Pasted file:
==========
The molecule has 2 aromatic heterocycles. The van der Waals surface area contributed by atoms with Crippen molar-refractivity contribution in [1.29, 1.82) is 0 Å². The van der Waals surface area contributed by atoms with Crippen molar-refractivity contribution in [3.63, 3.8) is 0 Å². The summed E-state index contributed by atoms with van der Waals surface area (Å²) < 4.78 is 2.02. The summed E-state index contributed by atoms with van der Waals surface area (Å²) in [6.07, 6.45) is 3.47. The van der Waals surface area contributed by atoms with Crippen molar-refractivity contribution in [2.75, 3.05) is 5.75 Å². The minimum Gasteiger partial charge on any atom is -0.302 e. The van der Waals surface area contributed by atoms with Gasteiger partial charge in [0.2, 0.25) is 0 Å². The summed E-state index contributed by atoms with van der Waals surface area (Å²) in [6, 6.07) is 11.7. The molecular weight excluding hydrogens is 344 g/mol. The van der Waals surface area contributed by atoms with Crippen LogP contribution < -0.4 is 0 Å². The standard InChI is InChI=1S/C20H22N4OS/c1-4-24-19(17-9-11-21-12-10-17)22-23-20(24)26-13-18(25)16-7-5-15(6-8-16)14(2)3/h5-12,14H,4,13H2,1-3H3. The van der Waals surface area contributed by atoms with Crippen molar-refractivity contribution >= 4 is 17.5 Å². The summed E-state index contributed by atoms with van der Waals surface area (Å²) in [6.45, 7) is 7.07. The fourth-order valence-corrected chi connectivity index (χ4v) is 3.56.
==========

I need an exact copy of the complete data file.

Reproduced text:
The molecule has 2 aromatic heterocycles. The van der Waals surface area contributed by atoms with Crippen molar-refractivity contribution in [1.29, 1.82) is 0 Å². The van der Waals surface area contributed by atoms with Crippen molar-refractivity contribution in [3.63, 3.8) is 0 Å². The summed E-state index contributed by atoms with van der Waals surface area (Å²) < 4.78 is 2.02. The summed E-state index contributed by atoms with van der Waals surface area (Å²) in [6.07, 6.45) is 3.47. The van der Waals surface area contributed by atoms with Crippen molar-refractivity contribution in [2.75, 3.05) is 5.75 Å². The minimum Gasteiger partial charge on any atom is -0.302 e. The van der Waals surface area contributed by atoms with Gasteiger partial charge in [0.2, 0.25) is 0 Å². The summed E-state index contributed by atoms with van der Waals surface area (Å²) in [6, 6.07) is 11.7. The molecular weight excluding hydrogens is 344 g/mol. The van der Waals surface area contributed by atoms with Crippen LogP contribution < -0.4 is 0 Å². The standard InChI is InChI=1S/C20H22N4OS/c1-4-24-19(17-9-11-21-12-10-17)22-23-20(24)26-13-18(25)16-7-5-15(6-8-16)14(2)3/h5-12,14H,4,13H2,1-3H3. The van der Waals surface area contributed by atoms with Crippen molar-refractivity contribution >= 4 is 17.5 Å². The summed E-state index contributed by atoms with van der Waals surface area (Å²) in [6.45, 7) is 7.07. The fourth-order valence-corrected chi connectivity index (χ4v) is 3.56.